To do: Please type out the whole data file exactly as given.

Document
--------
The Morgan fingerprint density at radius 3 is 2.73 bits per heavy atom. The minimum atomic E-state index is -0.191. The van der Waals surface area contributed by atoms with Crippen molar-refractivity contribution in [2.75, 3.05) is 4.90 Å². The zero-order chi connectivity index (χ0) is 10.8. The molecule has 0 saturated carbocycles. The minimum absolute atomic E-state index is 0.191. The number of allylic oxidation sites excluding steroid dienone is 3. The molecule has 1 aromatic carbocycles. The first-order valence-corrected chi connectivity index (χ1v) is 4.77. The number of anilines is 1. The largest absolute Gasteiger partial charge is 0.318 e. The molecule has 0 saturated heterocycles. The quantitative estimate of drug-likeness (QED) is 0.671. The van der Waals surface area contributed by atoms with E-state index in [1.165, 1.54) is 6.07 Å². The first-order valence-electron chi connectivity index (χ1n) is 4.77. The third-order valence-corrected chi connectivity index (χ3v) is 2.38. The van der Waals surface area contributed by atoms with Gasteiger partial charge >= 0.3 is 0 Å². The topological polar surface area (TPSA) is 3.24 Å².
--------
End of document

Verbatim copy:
The Morgan fingerprint density at radius 3 is 2.73 bits per heavy atom. The minimum atomic E-state index is -0.191. The van der Waals surface area contributed by atoms with Crippen molar-refractivity contribution in [2.75, 3.05) is 4.90 Å². The zero-order chi connectivity index (χ0) is 10.8. The molecule has 0 saturated carbocycles. The minimum absolute atomic E-state index is 0.191. The number of allylic oxidation sites excluding steroid dienone is 3. The molecule has 1 aromatic carbocycles. The first-order valence-corrected chi connectivity index (χ1v) is 4.77. The number of anilines is 1. The largest absolute Gasteiger partial charge is 0.318 e. The molecule has 0 saturated heterocycles. The quantitative estimate of drug-likeness (QED) is 0.671. The van der Waals surface area contributed by atoms with E-state index in [1.165, 1.54) is 6.07 Å². The first-order valence-electron chi connectivity index (χ1n) is 4.77. The third-order valence-corrected chi connectivity index (χ3v) is 2.38. The van der Waals surface area contributed by atoms with Gasteiger partial charge >= 0.3 is 0 Å². The topological polar surface area (TPSA) is 3.24 Å².